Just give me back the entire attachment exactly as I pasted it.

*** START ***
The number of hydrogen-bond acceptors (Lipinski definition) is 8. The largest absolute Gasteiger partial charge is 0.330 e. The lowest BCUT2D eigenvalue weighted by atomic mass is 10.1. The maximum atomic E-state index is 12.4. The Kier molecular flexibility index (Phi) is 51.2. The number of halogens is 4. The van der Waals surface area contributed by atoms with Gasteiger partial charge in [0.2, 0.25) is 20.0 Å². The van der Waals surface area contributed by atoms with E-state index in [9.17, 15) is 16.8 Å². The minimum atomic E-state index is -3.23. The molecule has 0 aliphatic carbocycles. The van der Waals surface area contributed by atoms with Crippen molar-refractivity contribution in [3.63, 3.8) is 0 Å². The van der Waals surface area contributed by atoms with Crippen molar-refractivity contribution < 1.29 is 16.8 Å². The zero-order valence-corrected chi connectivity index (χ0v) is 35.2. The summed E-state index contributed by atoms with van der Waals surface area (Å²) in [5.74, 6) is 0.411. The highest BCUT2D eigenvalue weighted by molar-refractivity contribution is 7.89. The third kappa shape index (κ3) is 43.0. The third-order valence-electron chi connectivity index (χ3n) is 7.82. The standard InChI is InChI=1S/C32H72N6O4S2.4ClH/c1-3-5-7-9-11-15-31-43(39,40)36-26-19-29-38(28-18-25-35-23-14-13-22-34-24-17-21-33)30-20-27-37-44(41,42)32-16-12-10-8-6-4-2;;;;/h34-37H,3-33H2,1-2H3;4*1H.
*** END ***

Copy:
The number of hydrogen-bond acceptors (Lipinski definition) is 8. The largest absolute Gasteiger partial charge is 0.330 e. The lowest BCUT2D eigenvalue weighted by atomic mass is 10.1. The maximum atomic E-state index is 12.4. The Kier molecular flexibility index (Phi) is 51.2. The number of halogens is 4. The van der Waals surface area contributed by atoms with Gasteiger partial charge in [0.2, 0.25) is 20.0 Å². The van der Waals surface area contributed by atoms with E-state index in [9.17, 15) is 16.8 Å². The minimum atomic E-state index is -3.23. The molecule has 0 aliphatic carbocycles. The van der Waals surface area contributed by atoms with Crippen molar-refractivity contribution in [3.63, 3.8) is 0 Å². The van der Waals surface area contributed by atoms with Crippen molar-refractivity contribution < 1.29 is 16.8 Å². The zero-order valence-corrected chi connectivity index (χ0v) is 35.2. The summed E-state index contributed by atoms with van der Waals surface area (Å²) in [5.74, 6) is 0.411. The highest BCUT2D eigenvalue weighted by molar-refractivity contribution is 7.89. The third kappa shape index (κ3) is 43.0. The third-order valence-electron chi connectivity index (χ3n) is 7.82. The standard InChI is InChI=1S/C32H72N6O4S2.4ClH/c1-3-5-7-9-11-15-31-43(39,40)36-26-19-29-38(28-18-25-35-23-14-13-22-34-24-17-21-33)30-20-27-37-44(41,42)32-16-12-10-8-6-4-2;;;;/h34-37H,3-33H2,1-2H3;4*1H.